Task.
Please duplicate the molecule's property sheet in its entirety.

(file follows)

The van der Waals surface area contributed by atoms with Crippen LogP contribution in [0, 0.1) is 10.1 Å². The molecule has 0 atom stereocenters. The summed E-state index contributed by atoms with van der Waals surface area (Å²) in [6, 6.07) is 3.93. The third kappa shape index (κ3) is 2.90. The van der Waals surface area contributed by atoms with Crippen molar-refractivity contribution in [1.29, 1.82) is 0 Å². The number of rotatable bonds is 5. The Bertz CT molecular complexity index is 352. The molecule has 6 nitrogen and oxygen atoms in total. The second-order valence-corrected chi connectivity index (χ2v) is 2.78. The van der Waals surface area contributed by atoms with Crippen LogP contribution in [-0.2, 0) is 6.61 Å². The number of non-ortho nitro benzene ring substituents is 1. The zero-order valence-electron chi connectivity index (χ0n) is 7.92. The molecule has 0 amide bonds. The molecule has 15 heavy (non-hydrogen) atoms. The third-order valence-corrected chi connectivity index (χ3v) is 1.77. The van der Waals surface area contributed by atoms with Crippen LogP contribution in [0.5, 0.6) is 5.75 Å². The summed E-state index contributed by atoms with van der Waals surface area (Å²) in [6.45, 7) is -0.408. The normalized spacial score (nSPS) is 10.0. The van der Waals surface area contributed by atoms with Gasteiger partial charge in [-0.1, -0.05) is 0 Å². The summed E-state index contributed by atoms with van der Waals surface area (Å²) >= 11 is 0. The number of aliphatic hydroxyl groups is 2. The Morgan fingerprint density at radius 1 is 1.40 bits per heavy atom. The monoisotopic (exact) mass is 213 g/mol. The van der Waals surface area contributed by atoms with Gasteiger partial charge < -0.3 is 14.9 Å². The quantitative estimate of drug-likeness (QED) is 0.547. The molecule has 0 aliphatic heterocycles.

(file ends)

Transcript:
The van der Waals surface area contributed by atoms with Crippen LogP contribution in [0, 0.1) is 10.1 Å². The molecule has 0 atom stereocenters. The summed E-state index contributed by atoms with van der Waals surface area (Å²) in [6, 6.07) is 3.93. The third kappa shape index (κ3) is 2.90. The van der Waals surface area contributed by atoms with Crippen molar-refractivity contribution in [1.29, 1.82) is 0 Å². The number of rotatable bonds is 5. The Bertz CT molecular complexity index is 352. The molecule has 6 nitrogen and oxygen atoms in total. The second-order valence-corrected chi connectivity index (χ2v) is 2.78. The van der Waals surface area contributed by atoms with Crippen LogP contribution in [-0.2, 0) is 6.61 Å². The number of non-ortho nitro benzene ring substituents is 1. The zero-order valence-electron chi connectivity index (χ0n) is 7.92. The molecule has 0 amide bonds. The molecule has 15 heavy (non-hydrogen) atoms. The third-order valence-corrected chi connectivity index (χ3v) is 1.77. The van der Waals surface area contributed by atoms with Crippen LogP contribution in [0.5, 0.6) is 5.75 Å². The summed E-state index contributed by atoms with van der Waals surface area (Å²) in [6.45, 7) is -0.408. The normalized spacial score (nSPS) is 10.0. The van der Waals surface area contributed by atoms with Gasteiger partial charge in [-0.1, -0.05) is 0 Å². The summed E-state index contributed by atoms with van der Waals surface area (Å²) >= 11 is 0. The number of aliphatic hydroxyl groups is 2. The Morgan fingerprint density at radius 1 is 1.40 bits per heavy atom. The monoisotopic (exact) mass is 213 g/mol. The van der Waals surface area contributed by atoms with Gasteiger partial charge < -0.3 is 14.9 Å². The quantitative estimate of drug-likeness (QED) is 0.547. The molecule has 0 aliphatic heterocycles.